Last updated: Feb 09, 2009
If you're feeling down about your love situation this Valentine's Day, a lesser-known yoga tradition can help.


What we humans do for love! Like hungry tigers, we go out on the hunt and eat it up in any form. Be it a romantic gesture, motherly love, or even approval from our teachers, we'll take what we can get. But even if we do get the love we want from other people, we are often left feeling empty, like it isn't enough. The problem is that we're looking for love in all the wrong places.

American's have dedicated one whole day to honor love, but in the yoga tradition, love is an entire practice. I challenge you to set aside your chocolates and your candy hearts this Valentine's Day and instead try practicing bhakti yoga. Bhakti yoga teaches us that union—a sought-after state of yoga—can exist spontaneously with a heart connection. It is through the heart that we feel connected to others on the planet, to the divine, to ourselves. Simply put, bhakti yoga happens when we stop our mental chatter and know that we are love.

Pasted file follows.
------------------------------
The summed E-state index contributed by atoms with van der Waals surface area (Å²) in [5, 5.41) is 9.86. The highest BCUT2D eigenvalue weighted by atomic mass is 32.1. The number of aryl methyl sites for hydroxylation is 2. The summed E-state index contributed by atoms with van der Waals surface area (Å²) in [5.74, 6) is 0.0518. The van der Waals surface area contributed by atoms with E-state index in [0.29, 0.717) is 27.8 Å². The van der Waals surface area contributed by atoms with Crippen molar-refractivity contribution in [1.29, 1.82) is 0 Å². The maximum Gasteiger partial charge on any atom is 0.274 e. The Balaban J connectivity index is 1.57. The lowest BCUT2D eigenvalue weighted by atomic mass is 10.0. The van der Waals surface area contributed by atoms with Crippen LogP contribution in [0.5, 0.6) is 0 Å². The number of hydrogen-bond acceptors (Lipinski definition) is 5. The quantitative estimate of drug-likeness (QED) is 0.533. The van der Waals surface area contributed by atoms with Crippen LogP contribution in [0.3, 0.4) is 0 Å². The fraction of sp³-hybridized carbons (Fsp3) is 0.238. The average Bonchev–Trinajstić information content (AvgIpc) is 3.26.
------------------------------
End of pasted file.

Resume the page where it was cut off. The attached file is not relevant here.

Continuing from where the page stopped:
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The practice of bhakti often takes the form of "guru devotion," a concept that can scare people. "Guru" is sanskrit for "teacher;" it literally translates to "dispeller of darkness," or "one who brings light." The idea of loving a teacher who doesn't speak your language and, in some cases, that you never physically meet, can freak some people out. Why would you, a rational, smart person, offer your love to someone who doesn't even know your name? But the concept of guru devotion, or love of the teacher, is that the guru loves the devotee, the "bhakta," unconditionally.

When unconditional love is offered to me, I'm able to feel that unconditional love for myself. And when I risk loving myself, I inspire others around me to do the same. When they love themselves, they spread that love to those around them. It is in that way that we small beings can begin to create peace on the planet. Let's just call it "the yoga of Valentine's Day."

Want to learn more? Pick up Prem Prakash's The Yoga of Spiritual Devotion to get started.